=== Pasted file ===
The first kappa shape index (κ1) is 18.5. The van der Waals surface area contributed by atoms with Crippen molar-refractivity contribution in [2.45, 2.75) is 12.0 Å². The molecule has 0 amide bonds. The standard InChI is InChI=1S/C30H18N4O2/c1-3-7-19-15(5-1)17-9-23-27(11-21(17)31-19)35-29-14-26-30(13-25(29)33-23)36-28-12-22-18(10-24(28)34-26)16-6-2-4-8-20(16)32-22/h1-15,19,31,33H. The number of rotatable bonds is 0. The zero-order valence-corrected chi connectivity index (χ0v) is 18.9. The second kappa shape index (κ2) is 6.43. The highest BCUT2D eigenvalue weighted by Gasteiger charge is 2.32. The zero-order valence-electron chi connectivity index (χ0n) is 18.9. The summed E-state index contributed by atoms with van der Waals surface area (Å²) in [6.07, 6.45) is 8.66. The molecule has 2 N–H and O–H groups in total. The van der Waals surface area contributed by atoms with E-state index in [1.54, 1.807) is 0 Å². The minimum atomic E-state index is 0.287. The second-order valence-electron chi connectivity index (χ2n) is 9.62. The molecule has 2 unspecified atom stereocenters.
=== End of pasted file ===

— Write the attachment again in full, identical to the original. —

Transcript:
The first kappa shape index (κ1) is 18.5. The van der Waals surface area contributed by atoms with Crippen molar-refractivity contribution in [2.45, 2.75) is 12.0 Å². The molecule has 0 amide bonds. The standard InChI is InChI=1S/C30H18N4O2/c1-3-7-19-15(5-1)17-9-23-27(11-21(17)31-19)35-29-14-26-30(13-25(29)33-23)36-28-12-22-18(10-24(28)34-26)16-6-2-4-8-20(16)32-22/h1-15,19,31,33H. The number of rotatable bonds is 0. The zero-order valence-corrected chi connectivity index (χ0v) is 18.9. The second kappa shape index (κ2) is 6.43. The highest BCUT2D eigenvalue weighted by Gasteiger charge is 2.32. The zero-order valence-electron chi connectivity index (χ0n) is 18.9. The summed E-state index contributed by atoms with van der Waals surface area (Å²) in [6.07, 6.45) is 8.66. The molecule has 2 N–H and O–H groups in total. The van der Waals surface area contributed by atoms with E-state index in [1.54, 1.807) is 0 Å². The minimum atomic E-state index is 0.287. The second-order valence-electron chi connectivity index (χ2n) is 9.62. The molecule has 2 unspecified atom stereocenters.